In blue zones, there’s no emphasis on weightlifting or gym sessions. Instead, they reside in areas where daily activities like going to work and various occasions involve walking. They cultivate gardens in their backyard and avoid relying on the modern conveniences that have removed physical activity from our routines. By staying active throughout the day, their metabolism remains elevated, thanks to constant movement being woven into their lives. This appears to be the overarching concept.
You’ve dedicated time to these blue zones, and you’re planning to spend even more time there. What sets places like Sardinia or Okinawa apart, where they seem to be doing something that we, here in America, aren’t?
That’s the interesting point. In the United States, we often approach health and longevity with a goal-oriented mindset. We think, “I want to extend my lifespan and improve my health. I’ll try this diet or that supplement regimen, or maybe I’ll explore various biohacks to enhance my well-being.”
In blue zones, none of those approaches are taken. Longevity naturally occurs as a result of their environment.
This was quite intriguing. I inquired about the timeline if I were to embark on this personally, and you mentioned it would take around a month to get started. However, it’s more than just my individual efforts, isn’t it? It’s about the collective actions of my community. When we discuss the community we’re a part of, whether it’s a blue zone or any place we reside, it goes beyond mere exercise or conscious decisions. You emphasize the influence of unconscious choices and even the company we keep.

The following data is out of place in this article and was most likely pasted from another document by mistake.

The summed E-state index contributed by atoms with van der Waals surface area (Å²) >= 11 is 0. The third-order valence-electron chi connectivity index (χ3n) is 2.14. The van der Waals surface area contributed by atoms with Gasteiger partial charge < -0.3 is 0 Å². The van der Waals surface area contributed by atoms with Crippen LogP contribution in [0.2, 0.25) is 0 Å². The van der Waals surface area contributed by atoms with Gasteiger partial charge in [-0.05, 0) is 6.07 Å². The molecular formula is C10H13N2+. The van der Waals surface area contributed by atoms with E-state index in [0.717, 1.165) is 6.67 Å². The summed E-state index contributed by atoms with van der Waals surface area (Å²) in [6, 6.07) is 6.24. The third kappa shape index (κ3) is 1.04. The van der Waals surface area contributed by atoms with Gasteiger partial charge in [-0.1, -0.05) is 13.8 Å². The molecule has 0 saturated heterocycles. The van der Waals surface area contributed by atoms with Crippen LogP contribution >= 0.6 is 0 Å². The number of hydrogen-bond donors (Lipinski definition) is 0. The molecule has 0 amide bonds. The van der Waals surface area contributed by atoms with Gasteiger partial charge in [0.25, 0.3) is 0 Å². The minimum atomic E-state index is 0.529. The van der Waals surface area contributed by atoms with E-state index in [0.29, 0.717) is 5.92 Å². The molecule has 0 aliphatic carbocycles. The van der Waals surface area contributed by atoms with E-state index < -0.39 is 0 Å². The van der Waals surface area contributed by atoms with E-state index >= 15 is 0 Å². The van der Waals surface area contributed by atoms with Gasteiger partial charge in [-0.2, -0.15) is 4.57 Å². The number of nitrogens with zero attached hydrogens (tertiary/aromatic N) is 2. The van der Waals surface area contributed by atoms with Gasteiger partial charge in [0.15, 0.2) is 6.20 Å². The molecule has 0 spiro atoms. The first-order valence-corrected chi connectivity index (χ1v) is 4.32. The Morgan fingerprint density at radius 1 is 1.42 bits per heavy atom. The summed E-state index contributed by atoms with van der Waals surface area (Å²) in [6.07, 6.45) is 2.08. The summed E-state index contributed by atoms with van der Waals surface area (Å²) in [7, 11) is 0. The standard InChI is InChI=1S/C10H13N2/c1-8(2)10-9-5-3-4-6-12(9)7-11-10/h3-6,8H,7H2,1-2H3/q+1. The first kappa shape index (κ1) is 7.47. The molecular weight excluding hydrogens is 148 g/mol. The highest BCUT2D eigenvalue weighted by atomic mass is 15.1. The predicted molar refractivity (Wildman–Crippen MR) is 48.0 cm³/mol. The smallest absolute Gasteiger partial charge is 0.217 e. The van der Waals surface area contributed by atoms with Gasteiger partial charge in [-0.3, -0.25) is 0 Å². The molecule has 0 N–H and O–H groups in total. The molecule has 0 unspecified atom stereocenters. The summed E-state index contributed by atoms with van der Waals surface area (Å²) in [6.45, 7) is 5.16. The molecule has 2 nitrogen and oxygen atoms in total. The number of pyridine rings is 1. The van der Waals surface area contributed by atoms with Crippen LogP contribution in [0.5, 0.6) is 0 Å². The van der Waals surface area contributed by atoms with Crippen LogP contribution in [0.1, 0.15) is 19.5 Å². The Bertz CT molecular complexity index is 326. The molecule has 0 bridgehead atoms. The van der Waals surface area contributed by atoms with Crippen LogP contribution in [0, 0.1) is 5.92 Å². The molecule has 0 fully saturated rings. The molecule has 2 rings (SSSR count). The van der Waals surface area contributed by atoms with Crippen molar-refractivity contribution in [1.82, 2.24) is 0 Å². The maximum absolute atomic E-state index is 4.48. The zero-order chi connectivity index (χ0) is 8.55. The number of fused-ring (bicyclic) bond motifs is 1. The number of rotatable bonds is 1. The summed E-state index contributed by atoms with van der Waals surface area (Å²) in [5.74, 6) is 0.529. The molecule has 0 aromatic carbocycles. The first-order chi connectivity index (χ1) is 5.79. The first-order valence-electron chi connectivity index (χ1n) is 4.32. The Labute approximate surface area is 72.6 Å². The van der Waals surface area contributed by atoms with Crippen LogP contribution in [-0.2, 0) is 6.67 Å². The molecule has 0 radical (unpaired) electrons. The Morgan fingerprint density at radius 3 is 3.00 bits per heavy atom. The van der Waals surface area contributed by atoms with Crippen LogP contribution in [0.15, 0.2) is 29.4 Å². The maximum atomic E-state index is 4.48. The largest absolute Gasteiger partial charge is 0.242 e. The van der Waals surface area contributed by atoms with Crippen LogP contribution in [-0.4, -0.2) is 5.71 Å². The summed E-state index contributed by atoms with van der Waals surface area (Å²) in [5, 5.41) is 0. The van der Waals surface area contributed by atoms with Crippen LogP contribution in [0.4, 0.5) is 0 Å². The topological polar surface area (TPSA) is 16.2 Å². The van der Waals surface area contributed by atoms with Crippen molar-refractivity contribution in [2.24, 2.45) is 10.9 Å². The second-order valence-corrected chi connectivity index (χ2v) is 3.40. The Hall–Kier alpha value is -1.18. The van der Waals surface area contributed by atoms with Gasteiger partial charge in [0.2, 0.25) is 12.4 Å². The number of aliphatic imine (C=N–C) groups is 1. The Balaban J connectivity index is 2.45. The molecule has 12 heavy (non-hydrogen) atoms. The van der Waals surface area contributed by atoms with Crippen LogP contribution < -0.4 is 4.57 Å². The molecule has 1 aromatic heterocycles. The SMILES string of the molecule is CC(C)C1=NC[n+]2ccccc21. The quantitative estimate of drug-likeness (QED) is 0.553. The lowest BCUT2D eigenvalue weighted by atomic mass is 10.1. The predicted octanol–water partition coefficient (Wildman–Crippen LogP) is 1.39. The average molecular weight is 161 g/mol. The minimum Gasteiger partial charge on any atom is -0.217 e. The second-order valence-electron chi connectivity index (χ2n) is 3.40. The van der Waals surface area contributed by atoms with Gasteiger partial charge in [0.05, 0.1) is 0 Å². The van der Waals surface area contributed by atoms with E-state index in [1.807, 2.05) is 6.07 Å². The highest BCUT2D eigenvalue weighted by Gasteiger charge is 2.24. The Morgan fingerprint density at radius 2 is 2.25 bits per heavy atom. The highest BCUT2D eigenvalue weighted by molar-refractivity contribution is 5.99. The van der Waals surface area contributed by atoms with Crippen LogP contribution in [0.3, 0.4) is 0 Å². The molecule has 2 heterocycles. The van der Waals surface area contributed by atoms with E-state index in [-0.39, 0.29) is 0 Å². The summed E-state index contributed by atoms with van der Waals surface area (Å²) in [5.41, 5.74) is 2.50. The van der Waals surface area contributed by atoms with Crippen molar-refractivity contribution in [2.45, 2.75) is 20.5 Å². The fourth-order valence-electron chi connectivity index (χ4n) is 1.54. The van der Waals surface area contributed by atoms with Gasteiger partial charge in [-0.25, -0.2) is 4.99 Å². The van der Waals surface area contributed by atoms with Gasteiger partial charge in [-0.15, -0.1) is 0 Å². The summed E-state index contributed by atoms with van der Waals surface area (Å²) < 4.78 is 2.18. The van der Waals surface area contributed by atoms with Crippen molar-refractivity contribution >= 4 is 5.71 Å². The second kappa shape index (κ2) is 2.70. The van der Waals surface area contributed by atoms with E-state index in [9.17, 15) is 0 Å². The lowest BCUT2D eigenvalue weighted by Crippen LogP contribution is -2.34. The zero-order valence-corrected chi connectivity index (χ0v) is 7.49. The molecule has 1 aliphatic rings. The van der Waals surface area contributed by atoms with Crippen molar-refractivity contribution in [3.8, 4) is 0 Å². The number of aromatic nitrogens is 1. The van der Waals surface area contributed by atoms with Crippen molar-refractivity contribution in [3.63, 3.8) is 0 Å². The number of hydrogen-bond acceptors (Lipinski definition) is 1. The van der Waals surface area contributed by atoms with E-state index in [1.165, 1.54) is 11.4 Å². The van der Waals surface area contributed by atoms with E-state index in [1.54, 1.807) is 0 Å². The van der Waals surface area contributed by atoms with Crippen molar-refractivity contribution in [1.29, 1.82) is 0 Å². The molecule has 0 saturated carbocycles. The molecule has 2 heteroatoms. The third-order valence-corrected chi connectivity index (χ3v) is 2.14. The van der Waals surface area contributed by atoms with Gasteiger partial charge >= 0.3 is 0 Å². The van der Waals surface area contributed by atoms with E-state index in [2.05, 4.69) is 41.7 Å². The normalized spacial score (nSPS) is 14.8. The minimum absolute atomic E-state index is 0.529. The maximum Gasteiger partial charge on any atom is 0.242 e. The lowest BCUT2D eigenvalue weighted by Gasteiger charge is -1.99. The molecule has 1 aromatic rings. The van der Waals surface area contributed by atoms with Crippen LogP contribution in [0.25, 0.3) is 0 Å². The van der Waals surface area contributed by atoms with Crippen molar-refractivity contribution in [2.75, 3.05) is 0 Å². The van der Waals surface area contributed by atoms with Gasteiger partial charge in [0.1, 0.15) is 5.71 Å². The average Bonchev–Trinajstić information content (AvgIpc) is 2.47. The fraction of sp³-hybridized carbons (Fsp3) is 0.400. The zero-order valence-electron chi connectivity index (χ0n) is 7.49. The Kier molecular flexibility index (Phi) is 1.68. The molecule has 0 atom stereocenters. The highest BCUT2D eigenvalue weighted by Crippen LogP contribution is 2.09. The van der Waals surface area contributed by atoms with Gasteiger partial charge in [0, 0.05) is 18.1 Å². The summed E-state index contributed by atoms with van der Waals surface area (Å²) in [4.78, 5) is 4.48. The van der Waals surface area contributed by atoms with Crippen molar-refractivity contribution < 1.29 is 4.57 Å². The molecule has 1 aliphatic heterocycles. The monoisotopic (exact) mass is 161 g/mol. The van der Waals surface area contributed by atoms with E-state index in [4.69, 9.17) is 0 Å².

Indeed, if your three closest companions are dealing with obesity and poor health, there’s a significantly higher likelihood—around 150%—that you’ll also struggle with overweight issues. Consider the contrast in life expectancy between regions like Kentucky and Boulder, Colorado. This isn’t due to the people in Kentucky being any less dedicated as Americans, but rather they reside in an environment where it’s markedly more challenging to access healthy choices, nutritious food, and opportunities for physical activity.
Ensuring you’re situated in an environment that supports your optimal decisions is key. Take Singapore, for example. You’ve mentioned Singapore in your discussions. What strategies did they implement to defy conventional trends and enhance the average life expectancy?
I’m excited to introduce Singapore as a fresh addition to the list of blue zones. This designation comes from my observations in the book, and it’s a deliberately cultivated blue zone. Over the course of my lifetime, Singapore has witnessed a remarkable rise in life expectancy, nearly 25 years to be precise. It currently boasts the world’s highest and healthiest life expectancy. What’s interesting is that this achievement doesn’t stem from the fact that Singaporeans with health issues adhere to better diets.
Their achievement is attributed to their environment. In Singapore, healthy food is subsidized, and there’s a tax on junk food. Additionally, there’s a tax on driving cars, while walking is incentivized and supported.
They have strict regulations against drugs. An intriguing aspect is that if your elderly parent resides with you or within a 500-yard radius, you receive a tax benefit. This encourages the care of older individuals and reduces reliance on retirement homes, which may not always promote health.